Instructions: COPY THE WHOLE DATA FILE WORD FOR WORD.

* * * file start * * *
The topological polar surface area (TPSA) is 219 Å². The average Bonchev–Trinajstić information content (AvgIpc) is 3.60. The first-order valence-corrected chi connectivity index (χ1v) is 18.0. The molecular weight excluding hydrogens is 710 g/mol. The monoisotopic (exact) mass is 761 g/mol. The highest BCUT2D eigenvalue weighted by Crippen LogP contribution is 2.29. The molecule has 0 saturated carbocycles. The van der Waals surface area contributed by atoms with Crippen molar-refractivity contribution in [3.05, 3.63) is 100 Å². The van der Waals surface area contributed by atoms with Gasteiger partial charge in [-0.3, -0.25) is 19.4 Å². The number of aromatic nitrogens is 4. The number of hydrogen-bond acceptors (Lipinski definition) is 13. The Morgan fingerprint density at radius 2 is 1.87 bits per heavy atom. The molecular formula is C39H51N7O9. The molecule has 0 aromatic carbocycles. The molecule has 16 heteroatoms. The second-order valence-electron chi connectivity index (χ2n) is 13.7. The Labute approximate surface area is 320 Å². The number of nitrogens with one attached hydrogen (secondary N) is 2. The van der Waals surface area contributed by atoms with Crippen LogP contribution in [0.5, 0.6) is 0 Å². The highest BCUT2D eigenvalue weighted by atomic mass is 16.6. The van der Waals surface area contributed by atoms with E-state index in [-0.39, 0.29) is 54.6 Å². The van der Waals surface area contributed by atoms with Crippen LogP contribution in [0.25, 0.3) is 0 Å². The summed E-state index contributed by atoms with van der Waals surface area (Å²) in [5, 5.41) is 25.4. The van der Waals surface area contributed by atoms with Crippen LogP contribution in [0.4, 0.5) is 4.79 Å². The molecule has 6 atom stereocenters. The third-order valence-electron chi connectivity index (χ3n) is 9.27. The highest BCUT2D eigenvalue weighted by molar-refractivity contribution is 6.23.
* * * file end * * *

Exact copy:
The topological polar surface area (TPSA) is 219 Å². The average Bonchev–Trinajstić information content (AvgIpc) is 3.60. The first-order valence-corrected chi connectivity index (χ1v) is 18.0. The molecular weight excluding hydrogens is 710 g/mol. The monoisotopic (exact) mass is 761 g/mol. The highest BCUT2D eigenvalue weighted by Crippen LogP contribution is 2.29. The molecule has 0 saturated carbocycles. The van der Waals surface area contributed by atoms with Crippen molar-refractivity contribution in [3.05, 3.63) is 100 Å². The van der Waals surface area contributed by atoms with Gasteiger partial charge in [-0.3, -0.25) is 19.4 Å². The number of aromatic nitrogens is 4. The number of hydrogen-bond acceptors (Lipinski definition) is 13. The Morgan fingerprint density at radius 2 is 1.87 bits per heavy atom. The molecular formula is C39H51N7O9. The molecule has 0 aromatic carbocycles. The molecule has 16 heteroatoms. The second-order valence-electron chi connectivity index (χ2n) is 13.7. The Labute approximate surface area is 320 Å². The number of nitrogens with one attached hydrogen (secondary N) is 2. The van der Waals surface area contributed by atoms with Crippen LogP contribution in [0.5, 0.6) is 0 Å². The highest BCUT2D eigenvalue weighted by atomic mass is 16.6. The van der Waals surface area contributed by atoms with E-state index in [-0.39, 0.29) is 54.6 Å². The van der Waals surface area contributed by atoms with Crippen LogP contribution in [0.25, 0.3) is 0 Å². The summed E-state index contributed by atoms with van der Waals surface area (Å²) in [5, 5.41) is 25.4. The van der Waals surface area contributed by atoms with Crippen LogP contribution in [0.4, 0.5) is 4.79 Å². The molecule has 6 atom stereocenters. The third-order valence-electron chi connectivity index (χ3n) is 9.27. The highest BCUT2D eigenvalue weighted by molar-refractivity contribution is 6.23.